WWF-Canada Blog:
Freshwater


How Canada’s government can get freshwater right

Think of a river near you. Imagine a small dam or other development is proposed for this river. Now imagine if the decision about this project was made without considering the impacts to fishing, river health and community access to freshwater. Sounds farfetched? For most rivers in Canada, this is the reality under current and proposed environmental legislation.

North American river otter sitting on a rock in British Columbia, Canada (c) Tim Irvin WWF

This lack of oversight, combined with a failure to consider the cumulative effects of multiple projects in a watershed, puts our freshwater at risk. The Canadian government promised to rectify this as it overhauled environmental legislation – but it hasn’t gone far enough.

Canada is home to 20 per cent of the world’s freshwater supply, and we have a duty to wildlife and people to keep it healthy. Our water wealth flows from wild, long and free-flowing northern rivers teeming with fish and other wildlife, as well as from heavily developed and altered yet still essential southern rivers that support an array of economic and recreational activities for Canadians in communities of all sizes.

Lynx in grass at bank of Stikine River, one of Canada’s longest wild rivers (c) Mark Fels

As Canada shifts to a low-carbon economy, more rivers could be tapped for hydropower, reducing the health of ecosystems and blocking migration routes for wildlife (including those adjusting to habitat range shifts caused by climate change). To prevent harmful impact to Canada’s freshwater ecosystems, on which people and wildlife depend for their very survival, future development decisions must be required to take into account the environmental impacts of the proposed project, as well as the cumulative effects of both the proposed development and existing development in that watershed.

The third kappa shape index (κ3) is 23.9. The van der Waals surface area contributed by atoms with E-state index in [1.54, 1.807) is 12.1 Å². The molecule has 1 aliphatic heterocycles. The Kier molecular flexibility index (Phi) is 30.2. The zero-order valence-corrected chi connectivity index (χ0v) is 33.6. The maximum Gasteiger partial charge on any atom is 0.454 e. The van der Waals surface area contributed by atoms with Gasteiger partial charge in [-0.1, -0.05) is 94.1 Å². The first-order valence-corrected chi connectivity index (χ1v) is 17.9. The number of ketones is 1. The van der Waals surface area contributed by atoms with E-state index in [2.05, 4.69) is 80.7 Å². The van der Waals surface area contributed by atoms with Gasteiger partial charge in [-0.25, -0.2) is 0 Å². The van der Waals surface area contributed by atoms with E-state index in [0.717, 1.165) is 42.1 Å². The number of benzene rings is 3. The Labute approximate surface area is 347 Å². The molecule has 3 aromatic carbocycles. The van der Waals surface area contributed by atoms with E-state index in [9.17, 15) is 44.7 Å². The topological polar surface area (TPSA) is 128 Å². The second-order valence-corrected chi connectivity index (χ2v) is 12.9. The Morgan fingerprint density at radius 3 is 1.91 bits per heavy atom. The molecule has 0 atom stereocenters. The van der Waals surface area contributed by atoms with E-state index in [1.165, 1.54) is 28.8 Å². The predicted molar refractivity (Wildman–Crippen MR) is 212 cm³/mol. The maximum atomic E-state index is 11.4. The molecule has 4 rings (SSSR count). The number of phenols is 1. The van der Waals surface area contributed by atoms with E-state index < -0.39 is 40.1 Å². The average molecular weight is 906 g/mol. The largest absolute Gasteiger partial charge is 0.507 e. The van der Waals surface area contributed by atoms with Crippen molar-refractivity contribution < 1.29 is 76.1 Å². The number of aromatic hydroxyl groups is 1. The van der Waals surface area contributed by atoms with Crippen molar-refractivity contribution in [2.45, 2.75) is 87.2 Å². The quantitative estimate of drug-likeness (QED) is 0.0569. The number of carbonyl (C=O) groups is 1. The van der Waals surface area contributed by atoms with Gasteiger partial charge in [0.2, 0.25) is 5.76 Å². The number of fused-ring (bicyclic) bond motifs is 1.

Skeena River watershed, British Columbia, Canada. (c) Mike Ambach

We are participating in the Government of Canada’s consultation on the new Canadian Navigable Waters Act with the goal of persuading legislators to include a higher standard for evaluating the risks of new developments. The newly proposed legislation – introduced in early February – does broaden some oversight, but to really ensure we protect our rivers, the legislation must:

  • Consider environmental impacts of any non-minor development on any river.
  • Consider the impacts (such as on access to traditional food) to Indigenous communities.
  • Consider the cumulative effects of a project, taking into account the impacts of other minor works in the watershed. (A registry to track developments of all sizes would be required.)
  • Give all lakes and rivers the same heightened level of oversight that is currently reserved for a few designated or “scheduled” rivers.

Kayaks at the mouth of the Saint John River, NB (c) Terry Kelly WWF

All waterways deserve protection in Canada, whether they are the wild rivers of Canada’s North or the beleaguered rivers in our heavily populated and developed South. Now is the time to restore lost oversight, and we look forward to working with Canada’s government to do so.